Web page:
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  • The amount of storage space that is available
  • Different types of memory have different storage capacities (usually measured by the number of items that can be stored at any one time)
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  • How long the information lasts
  • It's 'lifespan'
  • Different types of memory have different duration (ranging from seconds to a lifetime)
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  • For information to be remebered it is converted into different formats
  • Each memory store needs a different format
  • Visual (images)
  • Acoustic (sounds)
  • Semantic (meanings)
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Information loss

  • Information loss occurs across all of the memory stores and there are many different reasons for this
  • Decay: information fades away with time
  • Displacement: newer information pushes older information out
  • Retrieval failure: information is stored but cannot be retrieved or accessed
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MSM: Sensory Memory (SM)

  • SM is equivalent to any one of the senses eg. the ear or eye. Information can come into the memory system through any of these senses
  • Information can be held very briefly (seconds)
  • If attention is focused on it, it can be transferred to the STM
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MSM: Short-term Memory (STM)

  • Information is maintained into STM through rehearsal, otherwise it will decay after aproximately 30 seconds
  • The store can hold approximately 7 items at any one time so older information can be displaced by newer incoming information
  • Encoding is acoustic
  • Increasing rehearsal leads to transfer from STM to LTM
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MSM: Long-term Memory (LTM)

  • LTM has potentially unlimited capacity and duration
  • Information is encoded semantically 
  • There are a number of ways in which information can be lost from here (decay and retrieval failure) but lasting memory is created by rehearsal
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Evaluation of the MSM


  • Support for the existence of two memory stores (Glanzer and Cunitz 1966) using the serial position effect
  • The case of HM provides evidence for the existence of two memory stores
  • There is much research support for the model eg. studies of capacity, duration and encoding
  • The model matches our common sense perception of memory
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Evaluation of the MSM


  • Its criticised for oversimplifying the memory stores. Both STM and LTM are thought to be far more complex than the unitary stores proposed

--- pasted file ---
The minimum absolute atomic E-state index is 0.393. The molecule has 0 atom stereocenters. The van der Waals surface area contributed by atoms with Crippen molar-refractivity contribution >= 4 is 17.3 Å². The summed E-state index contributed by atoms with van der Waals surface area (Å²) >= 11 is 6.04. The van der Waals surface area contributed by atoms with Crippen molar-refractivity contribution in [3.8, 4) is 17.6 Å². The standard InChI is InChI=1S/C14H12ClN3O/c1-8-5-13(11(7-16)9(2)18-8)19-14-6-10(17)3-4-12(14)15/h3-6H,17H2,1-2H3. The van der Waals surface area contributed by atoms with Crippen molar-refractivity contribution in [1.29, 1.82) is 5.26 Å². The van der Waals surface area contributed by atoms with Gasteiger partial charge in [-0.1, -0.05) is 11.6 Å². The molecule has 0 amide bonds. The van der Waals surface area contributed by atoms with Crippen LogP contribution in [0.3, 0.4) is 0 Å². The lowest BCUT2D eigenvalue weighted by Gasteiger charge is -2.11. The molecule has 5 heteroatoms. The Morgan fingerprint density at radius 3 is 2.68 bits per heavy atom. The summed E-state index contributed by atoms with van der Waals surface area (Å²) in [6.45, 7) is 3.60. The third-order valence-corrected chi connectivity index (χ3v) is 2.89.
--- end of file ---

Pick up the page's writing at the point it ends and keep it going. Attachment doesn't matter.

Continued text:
• MSM emphasises the role of rehearsal in memory transfer by it's not always necessary. We can and do remember information that is not rehearsed
  • Criticised for focusing on the structure of memory rather than the processes
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WMM: Central Executive

The main role is to decide how to allocate its resources (how to share out incoming information to the other 'slave' systems

  • It accepts information from any sense
  • It has a limited capacity
  • It is flexible; it can multi-task or attend to one thing while inhibiting attention to another
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WMM: Phonological Loop

The phonological loop stores and retains acoustic, verbal information. It has a limited capacity and is divided into:

  • The phonological store (inner ear): which holds acoustically coded information,(mainly speech for a brief period)
  • The articulatory rehearsal process (inner voice): which allows subvocal rehearsal of items stored in the phonological store eg. words we are about to say.
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WMM: Visuo-spatial Sketchpad

The visuo-spatial sketchpad (inner eye) briefly stores visual and spatial information and has a limited capacity

  • Information is encoded as images
  • It is involved in pattern and movement perception (spatial awareness)
  • It can create and manipulate visual and spatial images eg. a mental map of a route you want to take
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WMM: Episodic Buffer

  • Added by Baddeley in 2000 and is responsible for the manipulation and integration of information in our working memories.
  • Eg. in order to imagine an elephant playing ice hokey we would use the existing knowledge in our LTM about elephants and ice hockey, the episodic buffer would manipulate and integrate this information to form a new image
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Evaluation of the WMM


  • Provides a more thorough explanation of storage and processing in STM than the MSM
  • Explains why it is easier to do two tasks that are different (verbal and visual) than doing two tasks that are simular. This has been shown experimentally by using dual tasks (eg. the verbal reasoning and 'F' tasks)
  • The WMM is seen as a work in progress and allows a framework from which research can be generated. new evidence allows refinement of the model as was the case for the addition of the episodic buffer 
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Evaluation of the WMM


  • The WMM only concerned with STM and so doesn't provide a comprehensive model of memory
  • The least is known about the most important component (central executive) It isn't clear what it does or how it works
  • There may be more than one component in the central executive and this oversimplification could be as misguided as the MSM's unitary STM
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